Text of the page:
WhatsApp Squashes Critical Bug; Amazon ‘Prime Early Access’ Sale; Ad Fraud Apps Removed from Google & Apple Stores; New Deepfake Threat

WhatsApp haș  crushed a ‘critical’ security vulnerability that affects its Android app. The bug allowed attackers to remotely plant malware on a victim’s smartphone during a video call. Techcrunch.com reports that the bug had a severity rating of 9.8 out of 10! Malwarebytes said it was an app component called ‘Video Call Handler,’ which when triggered allowed an attacker to take complete control over a victim’s app. The bug was discovered in house and, and WhatsApp says they have seen ‘no evidence of exploitation.’ The patch is in the latest version of WhatsApp. Install it now!

Amazon has slated its two-day ‘Prime Early Access Sale’ for October 11th and 12th. According to geekwire.com, the online giant hopes to boost sales similarly to the bump they get from Prime Day during the summer. They will release a Top 100 list of products in conjunction with the sale. Amazon says no decision has been made on this becoming an annual event. HINT: If it is successful, you can count on it!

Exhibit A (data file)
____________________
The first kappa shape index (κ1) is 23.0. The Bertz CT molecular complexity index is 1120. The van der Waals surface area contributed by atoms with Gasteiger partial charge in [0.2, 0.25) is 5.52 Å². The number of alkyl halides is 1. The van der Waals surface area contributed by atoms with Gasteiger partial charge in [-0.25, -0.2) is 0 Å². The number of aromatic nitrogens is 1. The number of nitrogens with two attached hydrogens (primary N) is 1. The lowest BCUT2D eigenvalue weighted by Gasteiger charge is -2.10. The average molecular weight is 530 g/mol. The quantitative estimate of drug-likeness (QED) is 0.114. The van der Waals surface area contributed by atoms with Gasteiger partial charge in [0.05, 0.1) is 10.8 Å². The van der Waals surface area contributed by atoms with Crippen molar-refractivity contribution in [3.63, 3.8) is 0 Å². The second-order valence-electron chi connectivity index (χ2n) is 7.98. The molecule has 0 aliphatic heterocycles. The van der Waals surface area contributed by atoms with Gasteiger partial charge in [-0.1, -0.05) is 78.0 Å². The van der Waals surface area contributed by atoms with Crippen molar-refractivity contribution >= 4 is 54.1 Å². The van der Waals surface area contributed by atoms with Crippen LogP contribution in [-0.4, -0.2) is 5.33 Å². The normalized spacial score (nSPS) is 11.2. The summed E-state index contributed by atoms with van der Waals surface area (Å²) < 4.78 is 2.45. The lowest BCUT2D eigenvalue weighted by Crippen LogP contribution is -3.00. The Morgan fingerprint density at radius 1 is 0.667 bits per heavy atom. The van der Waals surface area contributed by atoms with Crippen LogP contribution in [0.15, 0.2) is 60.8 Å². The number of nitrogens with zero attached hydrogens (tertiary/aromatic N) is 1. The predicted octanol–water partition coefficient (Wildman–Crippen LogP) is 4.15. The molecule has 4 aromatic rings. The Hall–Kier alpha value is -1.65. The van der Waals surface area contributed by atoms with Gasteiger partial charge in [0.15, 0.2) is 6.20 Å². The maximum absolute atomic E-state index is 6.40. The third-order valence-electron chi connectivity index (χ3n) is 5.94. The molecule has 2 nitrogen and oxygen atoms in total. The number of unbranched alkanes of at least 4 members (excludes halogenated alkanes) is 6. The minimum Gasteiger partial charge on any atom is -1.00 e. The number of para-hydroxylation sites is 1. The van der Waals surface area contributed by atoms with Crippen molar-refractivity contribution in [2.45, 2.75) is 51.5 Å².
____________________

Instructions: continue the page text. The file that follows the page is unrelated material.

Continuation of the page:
Security researchers from HUMAN’s Satori Threat Intelligence Team spotted 75 apps on the Google Play Store and 10 on Apple’s App Store that engaged in fraud. All together, they had been downloaded 13 million times. Bleepingcomputer.com says that besides flooding mobile users with ads…both visible and hidden, the apps generated revenue by impersonating legitimate apps. Both Google and Apple have removed them all after being notified. 

Deepfakes are unfortunately getting better. In a research paper by Microsoft’s Chief Science Officer Eric Horovitz, he warns of ‘interactive’ and ‘compositional’ deepfakes on the horizon. Venturebeat.com reports that interactive deepfakes as “the illusion of talking to a real person. Imagine a scammer calling your grandmom who looks and sounds exactly like you.” Compositional deepfakes, he continued, go further with a bad actor creating many deepfakes to compile a “synthetic history.” Thankfully, in the paper, Horvitz cites a variety of ways governments, organizations, researchers and enterprises can prepare for and defend against the expected rise of interactive and compositional deepfakes…including more use of multi factor identification, new watermarking, and more fingerprint ID. Let’s hope they get busy!


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